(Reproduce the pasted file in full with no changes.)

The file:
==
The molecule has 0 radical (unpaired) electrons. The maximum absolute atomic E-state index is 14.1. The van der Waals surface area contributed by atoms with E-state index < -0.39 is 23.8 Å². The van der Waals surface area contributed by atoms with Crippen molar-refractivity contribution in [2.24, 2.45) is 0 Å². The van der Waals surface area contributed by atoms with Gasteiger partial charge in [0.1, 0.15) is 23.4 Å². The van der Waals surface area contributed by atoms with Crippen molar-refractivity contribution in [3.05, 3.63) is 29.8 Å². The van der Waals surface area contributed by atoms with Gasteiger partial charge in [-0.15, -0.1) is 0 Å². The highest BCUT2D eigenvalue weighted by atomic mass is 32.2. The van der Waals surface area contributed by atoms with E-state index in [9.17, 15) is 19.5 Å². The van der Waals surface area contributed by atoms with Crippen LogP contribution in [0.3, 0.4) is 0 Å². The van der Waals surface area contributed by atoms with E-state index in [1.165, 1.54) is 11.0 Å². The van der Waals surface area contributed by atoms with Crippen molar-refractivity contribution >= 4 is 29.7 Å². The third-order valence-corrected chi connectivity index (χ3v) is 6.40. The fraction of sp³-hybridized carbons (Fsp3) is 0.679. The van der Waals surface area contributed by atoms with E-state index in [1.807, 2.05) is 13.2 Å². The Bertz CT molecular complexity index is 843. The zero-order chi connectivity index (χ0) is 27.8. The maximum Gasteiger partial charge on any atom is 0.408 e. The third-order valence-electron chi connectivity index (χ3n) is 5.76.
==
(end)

The molecule has 0 radical (unpaired) electrons. The maximum absolute atomic E-state index is 14.1. The van der Waals surface area contributed by atoms with E-state index < -0.39 is 23.8 Å². The van der Waals surface area contributed by atoms with Crippen molar-refractivity contribution in [2.24, 2.45) is 0 Å². The van der Waals surface area contributed by atoms with Gasteiger partial charge in [0.1, 0.15) is 23.4 Å². The van der Waals surface area contributed by atoms with Crippen molar-refractivity contribution in [3.05, 3.63) is 29.8 Å². The van der Waals surface area contributed by atoms with Gasteiger partial charge in [-0.15, -0.1) is 0 Å². The highest BCUT2D eigenvalue weighted by atomic mass is 32.2. The van der Waals surface area contributed by atoms with E-state index in [9.17, 15) is 19.5 Å². The van der Waals surface area contributed by atoms with Crippen LogP contribution in [0.3, 0.4) is 0 Å². The van der Waals surface area contributed by atoms with E-state index in [1.165, 1.54) is 11.0 Å². The van der Waals surface area contributed by atoms with Crippen molar-refractivity contribution >= 4 is 29.7 Å². The third-order valence-corrected chi connectivity index (χ3v) is 6.40. The fraction of sp³-hybridized carbons (Fsp3) is 0.679. The van der Waals surface area contributed by atoms with E-state index in [1.807, 2.05) is 13.2 Å². The Bertz CT molecular complexity index is 843. The zero-order chi connectivity index (χ0) is 27.8. The maximum Gasteiger partial charge on any atom is 0.408 e. The third-order valence-electron chi connectivity index (χ3n) is 5.76.